I Traveled Nonstop for 5 Years. Here’s What I Learned, and Why I’m Glad It’s Over
FROM THE AGE OF 20 TO 25, I WAS TRAVELING non-stop. There were a few pit stops at home to make money and mooch off of my parents, but in that time period, I studied abroad twice, visited 25 countries, 30 states, did an internship in China, and got a Master’s degree in London. I liked to unironically tell people that I was a “citizen of the world,” and a “man without a country.” I once told my mom that she couldn’t really talk to me about India because she “hadn’t experienced it.”
I was the type of person who would go out of his way to take the 24-hour route from Cincinnati to San Salvador (bus-flight-night on the airport floor -flight-bus) when the 5 hour direct-flight only cost about $50 more. I was a vagabond, a backpacker, a wanderer. I was the fucking worst.
At age 25, while living in London, I decided to take a solo weekend trip to Bruges in Belgium. I read on the train, and then when I got there, found that I didn’t want to talk to anyone in my hostel, so I read in cafes, then read in bars, then read in public squares until it was time to go back to London. I finished 3 books that weekend and didn’t interact with anyone except customs agents. After that, I stopped traveling. Here’s what I learned.
Travel is mostly about escapism.
I graduated from college in 2008, right as the market crashed, and with a degree in journalism, which all of my professors told me was dead. The prospect of entering the “real world” turned into a constant, quiet, throbbing panic. Our friends in medicine, science, or engineering were able to go straight back into school upon graduation, meaning they wouldn’t have to face the job market before it improved a few years down the road, but the humanities and liberal arts students had to choose: they could pick up superfluous master’s degrees, go back to work at former high school jobs while living with our parents, or travel.
“It makes sense that [Millennials would] travel now, instead of saving travel for a future that is in no way guaranteed,” my colleague Amanda Machado wrote last year in The Atlantic. We pretended that the travel was an investment in ourselves, but honestly, travel looks about as impressive on a resume as “fluent in Microsoft Word.” We weren’t doing this for the future job opportunities: we were doing this to escape drudgery.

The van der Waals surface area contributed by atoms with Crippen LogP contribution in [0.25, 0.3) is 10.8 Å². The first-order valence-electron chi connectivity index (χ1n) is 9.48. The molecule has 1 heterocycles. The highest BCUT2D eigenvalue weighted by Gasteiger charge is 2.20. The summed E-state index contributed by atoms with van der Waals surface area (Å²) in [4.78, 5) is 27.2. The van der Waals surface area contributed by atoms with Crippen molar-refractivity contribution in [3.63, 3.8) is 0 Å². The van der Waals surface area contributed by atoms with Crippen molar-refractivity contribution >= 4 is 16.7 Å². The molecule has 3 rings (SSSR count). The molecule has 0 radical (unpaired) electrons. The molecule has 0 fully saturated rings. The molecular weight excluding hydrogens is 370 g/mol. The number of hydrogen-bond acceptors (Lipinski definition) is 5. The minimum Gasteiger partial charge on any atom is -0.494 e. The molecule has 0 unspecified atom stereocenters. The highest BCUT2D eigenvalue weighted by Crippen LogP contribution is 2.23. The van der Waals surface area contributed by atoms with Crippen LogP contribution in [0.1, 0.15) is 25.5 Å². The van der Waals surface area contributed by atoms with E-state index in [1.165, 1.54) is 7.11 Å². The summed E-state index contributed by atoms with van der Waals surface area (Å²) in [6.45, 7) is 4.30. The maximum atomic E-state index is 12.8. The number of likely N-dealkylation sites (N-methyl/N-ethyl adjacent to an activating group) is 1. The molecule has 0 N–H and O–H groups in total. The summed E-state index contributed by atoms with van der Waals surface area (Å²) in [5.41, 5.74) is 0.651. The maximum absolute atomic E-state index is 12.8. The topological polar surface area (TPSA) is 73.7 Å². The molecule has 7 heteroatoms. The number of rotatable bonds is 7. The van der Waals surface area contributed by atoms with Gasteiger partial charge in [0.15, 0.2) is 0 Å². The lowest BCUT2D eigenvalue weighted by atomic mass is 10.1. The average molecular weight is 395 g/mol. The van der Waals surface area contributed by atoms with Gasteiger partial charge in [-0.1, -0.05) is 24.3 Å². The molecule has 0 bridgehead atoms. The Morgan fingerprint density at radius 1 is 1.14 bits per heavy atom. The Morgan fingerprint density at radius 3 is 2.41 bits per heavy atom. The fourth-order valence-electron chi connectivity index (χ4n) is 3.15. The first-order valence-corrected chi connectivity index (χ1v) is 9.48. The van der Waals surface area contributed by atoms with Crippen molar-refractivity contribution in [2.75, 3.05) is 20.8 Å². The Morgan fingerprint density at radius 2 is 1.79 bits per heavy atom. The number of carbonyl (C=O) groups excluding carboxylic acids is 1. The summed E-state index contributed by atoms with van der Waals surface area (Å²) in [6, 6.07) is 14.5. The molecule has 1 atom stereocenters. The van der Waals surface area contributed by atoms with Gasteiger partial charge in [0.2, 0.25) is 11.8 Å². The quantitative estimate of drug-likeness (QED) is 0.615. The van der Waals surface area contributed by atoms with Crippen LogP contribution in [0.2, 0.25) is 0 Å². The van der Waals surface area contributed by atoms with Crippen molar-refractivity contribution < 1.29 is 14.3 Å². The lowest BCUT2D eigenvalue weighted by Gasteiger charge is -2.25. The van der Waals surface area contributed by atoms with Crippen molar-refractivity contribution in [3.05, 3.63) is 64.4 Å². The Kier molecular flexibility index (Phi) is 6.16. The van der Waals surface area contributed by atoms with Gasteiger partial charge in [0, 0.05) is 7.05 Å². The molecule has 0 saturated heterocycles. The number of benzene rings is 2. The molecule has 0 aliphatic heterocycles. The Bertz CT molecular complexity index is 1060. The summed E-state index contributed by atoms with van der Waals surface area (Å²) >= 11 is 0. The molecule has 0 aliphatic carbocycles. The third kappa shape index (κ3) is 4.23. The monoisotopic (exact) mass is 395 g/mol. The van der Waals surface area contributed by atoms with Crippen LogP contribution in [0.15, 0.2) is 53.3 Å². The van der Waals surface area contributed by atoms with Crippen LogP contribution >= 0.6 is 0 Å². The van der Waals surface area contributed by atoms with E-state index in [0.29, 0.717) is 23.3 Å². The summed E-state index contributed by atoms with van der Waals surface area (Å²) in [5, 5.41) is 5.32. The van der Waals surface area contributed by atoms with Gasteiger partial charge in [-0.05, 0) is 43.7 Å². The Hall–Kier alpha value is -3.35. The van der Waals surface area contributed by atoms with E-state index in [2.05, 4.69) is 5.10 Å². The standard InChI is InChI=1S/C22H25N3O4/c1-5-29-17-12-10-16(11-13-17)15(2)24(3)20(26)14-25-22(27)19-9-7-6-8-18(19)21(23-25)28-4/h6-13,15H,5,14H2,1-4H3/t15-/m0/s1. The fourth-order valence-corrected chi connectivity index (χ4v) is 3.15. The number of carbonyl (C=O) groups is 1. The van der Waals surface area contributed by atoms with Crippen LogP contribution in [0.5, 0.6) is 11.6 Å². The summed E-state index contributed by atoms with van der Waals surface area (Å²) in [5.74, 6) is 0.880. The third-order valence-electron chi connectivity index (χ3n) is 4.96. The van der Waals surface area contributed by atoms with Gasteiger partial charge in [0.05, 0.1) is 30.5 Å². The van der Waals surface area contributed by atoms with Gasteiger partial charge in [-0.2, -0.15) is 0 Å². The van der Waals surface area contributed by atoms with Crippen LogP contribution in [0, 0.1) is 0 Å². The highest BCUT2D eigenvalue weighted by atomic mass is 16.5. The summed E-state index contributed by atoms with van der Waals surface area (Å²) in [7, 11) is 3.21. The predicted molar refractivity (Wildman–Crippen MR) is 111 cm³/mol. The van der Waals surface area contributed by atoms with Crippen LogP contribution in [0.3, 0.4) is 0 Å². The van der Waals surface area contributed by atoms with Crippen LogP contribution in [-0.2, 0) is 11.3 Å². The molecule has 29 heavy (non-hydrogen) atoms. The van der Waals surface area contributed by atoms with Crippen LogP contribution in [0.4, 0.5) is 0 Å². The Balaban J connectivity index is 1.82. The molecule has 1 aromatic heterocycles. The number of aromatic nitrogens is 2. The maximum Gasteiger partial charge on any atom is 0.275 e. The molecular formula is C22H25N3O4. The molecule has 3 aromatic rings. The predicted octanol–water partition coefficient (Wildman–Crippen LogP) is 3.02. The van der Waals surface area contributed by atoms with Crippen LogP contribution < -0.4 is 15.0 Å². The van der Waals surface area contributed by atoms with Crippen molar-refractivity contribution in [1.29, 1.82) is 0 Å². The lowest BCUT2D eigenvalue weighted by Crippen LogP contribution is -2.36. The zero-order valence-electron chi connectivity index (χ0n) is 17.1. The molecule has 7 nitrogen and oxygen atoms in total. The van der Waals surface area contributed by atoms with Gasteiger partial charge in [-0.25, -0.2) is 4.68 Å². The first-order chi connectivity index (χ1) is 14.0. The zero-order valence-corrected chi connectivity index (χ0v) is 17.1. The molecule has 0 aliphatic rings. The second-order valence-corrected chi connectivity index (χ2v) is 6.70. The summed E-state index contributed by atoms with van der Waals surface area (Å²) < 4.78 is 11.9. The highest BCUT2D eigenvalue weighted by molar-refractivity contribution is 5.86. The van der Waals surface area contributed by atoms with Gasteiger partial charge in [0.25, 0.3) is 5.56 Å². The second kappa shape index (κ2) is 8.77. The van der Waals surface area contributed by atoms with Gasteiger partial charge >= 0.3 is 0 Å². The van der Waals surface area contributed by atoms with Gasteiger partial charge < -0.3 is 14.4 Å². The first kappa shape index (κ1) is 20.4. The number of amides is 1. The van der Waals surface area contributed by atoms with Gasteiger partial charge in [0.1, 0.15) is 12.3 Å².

Most travelers I knew liked to parrot that old Tolkein quote, “Not all who wander are lost,” as if they were among those who wandered with a purpose. But from what I saw, travel was mostly hedonistic — we’d get drunk, fuck strangers, and get adrenaline rushes that weren’t as cheaply available as they were at home. The implication of that Tolkein quote that we all ignored was that most who wander actually are very, very lost.
Bucket lists are bullshit, and having every item on yours ticked off does not make your life fulfilling.
My method for travel was this: pick a place. Stop at every other place I could on the way just to say I’ve been there. Do and see as much of the standards as possible. Tick those off the bucket list. So, for example, when I went to Paris with my friends, we did the Louvre, Notre Dame, the Eiffel Tower, Sacre Coeur, The Moulin Rouge, The Latin Quarter, and the Arc de Triomphe in a single day. If you have spent even 5 minutes in Paris, you know this is nonsense. It’s such a shotgun spray of the tourist must-dos that it basically guarantees that we would get no sort of depth to any of the above.
I’ve never actually seen The Bucket List, but the concept it introduced us to is evil. Life is not a to-do list, and approaching it in this way is a pretty sure-fire way of guaranteeing that your life will not be fulfilling.
Travel is essential. So are periods of staying still.
When I tapered off on my travel binge, a lot of things started happening: First, I met my future wife. Then I settled down and got a steady job. Then, I made enough money to quit that job and become a writer. I got in shape. I became reflective about who I am as a person. I dealt with my escapist anxiety — which, until then, I had referred to as “wanderlust.” And, finally, I started to travel again. But slowly and with purpose. When I travel now, it is thoughtful, it is deliberate, and it is slow. My travels since I slowed down have been infinitely more rewarding. They’ve been less frantic, less exhausting, and way more fun.
Movement is essential to life, but so is stillness. If you can’t appreciate one, you can’t fully appreciate the other.